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Crater bottom.
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The trail passes by a wrecked confection factory.
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The trail goes to the Minami-guchi (South entrance) of the crater trail.
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Wrecked confection factory. A dramatic reminder of what volcanoes can do.
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Going further along the crater trail.
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Another wrecked house.
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Wrecked car
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More dramatic terrain. There's no threat of further eruptions in this area, so don't worry about getting caught in a shower of hot lava and volcanic ash while walking around here.
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Heading back. Remember that the trail is not open during the winter months. For more info call 0142-75-4400.
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Lake Toya is a caldera lake, or crater lake. The mountain blew its top forming a huge crater. Later, volcanos erupted at the center to form smaller mountains which are now islands in the water-filled crater.
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The Nakajima islands in the center of Lake Toya. There are four islands. Most them have a conical shape.
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On this side of the lake, the waters are quite still.
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Nakajima islands as seen from Toyako Onsen.
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Photos of my visit to the Nakajima islands here.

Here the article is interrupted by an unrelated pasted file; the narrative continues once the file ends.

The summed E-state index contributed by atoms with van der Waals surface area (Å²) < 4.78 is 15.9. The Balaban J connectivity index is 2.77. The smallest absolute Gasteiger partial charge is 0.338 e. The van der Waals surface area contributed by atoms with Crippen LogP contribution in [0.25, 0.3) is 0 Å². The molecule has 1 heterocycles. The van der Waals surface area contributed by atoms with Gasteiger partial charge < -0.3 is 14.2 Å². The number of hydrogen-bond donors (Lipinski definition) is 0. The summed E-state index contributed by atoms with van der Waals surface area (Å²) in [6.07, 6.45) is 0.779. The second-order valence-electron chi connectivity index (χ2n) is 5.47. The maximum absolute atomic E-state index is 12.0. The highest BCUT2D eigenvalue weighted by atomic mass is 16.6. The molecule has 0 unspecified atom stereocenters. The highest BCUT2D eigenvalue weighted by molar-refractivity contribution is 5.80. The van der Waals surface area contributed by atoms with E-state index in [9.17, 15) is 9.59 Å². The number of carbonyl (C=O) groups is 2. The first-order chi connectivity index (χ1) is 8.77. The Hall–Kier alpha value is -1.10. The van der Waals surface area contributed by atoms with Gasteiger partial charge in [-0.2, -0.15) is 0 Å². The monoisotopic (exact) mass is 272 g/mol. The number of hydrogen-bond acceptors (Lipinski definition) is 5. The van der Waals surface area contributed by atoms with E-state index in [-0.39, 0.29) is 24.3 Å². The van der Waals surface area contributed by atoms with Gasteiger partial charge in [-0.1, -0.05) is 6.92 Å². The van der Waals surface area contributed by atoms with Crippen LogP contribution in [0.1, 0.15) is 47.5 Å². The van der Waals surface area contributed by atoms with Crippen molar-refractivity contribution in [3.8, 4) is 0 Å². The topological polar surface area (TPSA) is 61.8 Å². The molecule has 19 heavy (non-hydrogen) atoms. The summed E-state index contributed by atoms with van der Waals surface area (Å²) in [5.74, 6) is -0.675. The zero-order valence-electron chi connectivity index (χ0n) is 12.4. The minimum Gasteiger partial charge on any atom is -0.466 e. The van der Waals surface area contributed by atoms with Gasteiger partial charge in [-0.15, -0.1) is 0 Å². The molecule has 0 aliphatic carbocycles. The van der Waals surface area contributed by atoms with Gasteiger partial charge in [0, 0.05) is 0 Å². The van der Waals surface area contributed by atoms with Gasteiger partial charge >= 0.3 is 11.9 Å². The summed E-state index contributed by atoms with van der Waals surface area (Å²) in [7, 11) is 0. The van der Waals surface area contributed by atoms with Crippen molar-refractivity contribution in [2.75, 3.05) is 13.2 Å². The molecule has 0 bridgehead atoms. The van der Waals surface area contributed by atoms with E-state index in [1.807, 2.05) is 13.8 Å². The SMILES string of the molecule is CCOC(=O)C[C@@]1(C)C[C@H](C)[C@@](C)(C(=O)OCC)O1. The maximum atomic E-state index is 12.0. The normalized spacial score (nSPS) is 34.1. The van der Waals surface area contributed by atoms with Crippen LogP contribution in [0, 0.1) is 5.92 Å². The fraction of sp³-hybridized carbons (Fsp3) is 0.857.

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Lake Toya sign and the Nakajima islands.
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Lakefront promenade
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The lakefront promenade goes for a good distance, passing in front of numerous hotels.
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Swan boat and a real swan.
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Swan boats. You can pedal pretty far out in these things, but not to the Nakajima islands.
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On the shore of Lake Toya is binoculars through which you can see the Summit venue, the Windsor Hotel.
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Lake Toya and cherry blossoms blooming in early May.
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Nakajima islands, Lake Toya
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Swan boats again.
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Nakajima islands, Lake Toya
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Cherry blossoms and the Nakajima islands, Lake Toya. Early May 2008.
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Cherry blossoms (almost in full bloom) and the Nakajima islands, Lake Toya. More photos of cherry blossoms and Lake Toya here in eastern Toyako.
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A short bus ride from Toyako Onsen is the Nishiyama crater trail. Highly recommended. A series of craters can be seen up close. More photos here.
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This lookout point is for viewing the Ginnuma Crater.
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Path to Ginnuma Crater
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Mt. Usu's Ginnuma Crater, one of the largest. It was created during the 1977 eruption. 銀沼大火口
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The hiking trail goes along the rim of Ginnuma Crater. Most people don't go that far. 銀沼大火口